Bangladeshi Culture

Bangladesh is one of the most densely populated countries in the world. Despite Bangladesh’s increasing expansion, most people still live in the country’s thousands of small villages. Monkeys, wild boars, dolphins, crocodiles, and more than seven hundred species of birds and over one hundred species of reptiles all live in Bangladesh.

In Bangladesh, a calm demeanor is perceived as a sign of maturity. Bangladeshis typically value the group more over the individual, so family needs are priority. Friendships are held to high standards in Bangladesh and expected to be long-lasting.

Host a Bangladeshi student in the U.S.

Bangladeshi People and Community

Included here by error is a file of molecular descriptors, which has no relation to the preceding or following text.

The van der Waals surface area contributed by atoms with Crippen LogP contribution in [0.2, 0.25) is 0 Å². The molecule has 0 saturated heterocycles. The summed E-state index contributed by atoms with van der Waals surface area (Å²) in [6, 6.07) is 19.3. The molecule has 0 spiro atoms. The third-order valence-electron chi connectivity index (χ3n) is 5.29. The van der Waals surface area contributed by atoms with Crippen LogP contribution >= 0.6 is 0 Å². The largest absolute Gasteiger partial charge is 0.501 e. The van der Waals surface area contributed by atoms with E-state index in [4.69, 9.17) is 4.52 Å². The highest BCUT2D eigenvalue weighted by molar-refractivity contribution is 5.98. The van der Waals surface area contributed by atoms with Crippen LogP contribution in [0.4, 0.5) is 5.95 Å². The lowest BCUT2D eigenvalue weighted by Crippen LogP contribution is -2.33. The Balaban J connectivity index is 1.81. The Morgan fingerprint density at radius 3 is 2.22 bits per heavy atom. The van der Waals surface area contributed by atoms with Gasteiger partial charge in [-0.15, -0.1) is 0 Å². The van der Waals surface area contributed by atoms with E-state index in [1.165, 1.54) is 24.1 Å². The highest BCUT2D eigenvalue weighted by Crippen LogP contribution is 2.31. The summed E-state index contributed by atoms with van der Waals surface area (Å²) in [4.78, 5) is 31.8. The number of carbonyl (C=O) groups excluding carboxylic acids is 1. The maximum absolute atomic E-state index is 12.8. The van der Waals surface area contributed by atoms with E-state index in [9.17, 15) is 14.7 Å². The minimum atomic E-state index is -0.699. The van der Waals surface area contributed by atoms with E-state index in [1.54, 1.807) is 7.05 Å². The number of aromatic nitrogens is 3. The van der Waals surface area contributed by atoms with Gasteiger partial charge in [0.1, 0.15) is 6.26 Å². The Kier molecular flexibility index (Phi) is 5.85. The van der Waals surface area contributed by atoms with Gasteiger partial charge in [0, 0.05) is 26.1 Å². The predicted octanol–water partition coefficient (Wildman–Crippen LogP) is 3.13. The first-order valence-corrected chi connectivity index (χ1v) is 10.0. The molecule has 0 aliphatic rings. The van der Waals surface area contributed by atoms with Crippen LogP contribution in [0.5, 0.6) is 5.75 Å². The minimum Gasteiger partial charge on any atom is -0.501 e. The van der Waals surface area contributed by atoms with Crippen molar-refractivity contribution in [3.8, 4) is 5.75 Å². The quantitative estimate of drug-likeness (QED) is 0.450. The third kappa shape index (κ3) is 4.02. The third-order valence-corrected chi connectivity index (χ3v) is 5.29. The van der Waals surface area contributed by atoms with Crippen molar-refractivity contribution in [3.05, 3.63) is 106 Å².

In the family structure, fathers are typically the family’s main source of income and primary decision makers. Both the father and mother are more likely to make decisions together in more urban environments. Fathers are accountable for paying for their children’s education and arranging their marriages. Children, especially sons, are expected to take care of their parents as they age. Extended families typically live in the same household. When parents are working, grandparents or older siblings often take care of the children.

Language and Communication Styles

Bangla, also known as Bengali, is Bangladesh’s official language.

Bangladeshi Diet

In the Bangladeshi diet, rice is a mainstay. People also regularly eat fish and daal (a lentil-based soup). Bangladeshis use cumin, ginger, coriander, turmeric, pepper, and many other spices in their cuisine. Popular dishes include shoreshe ilish (hilsa fish cooked in mustard) and curry. Food is often marinated in jhowl (made from chopped onions and spices marinated in warm cooking oil). Popular desserts include rasgulla and kalojam, both sweets in syrup. Popular fruits include mangoes, lychees, jackfruit, guavas, watermelons, bananas, and papaya.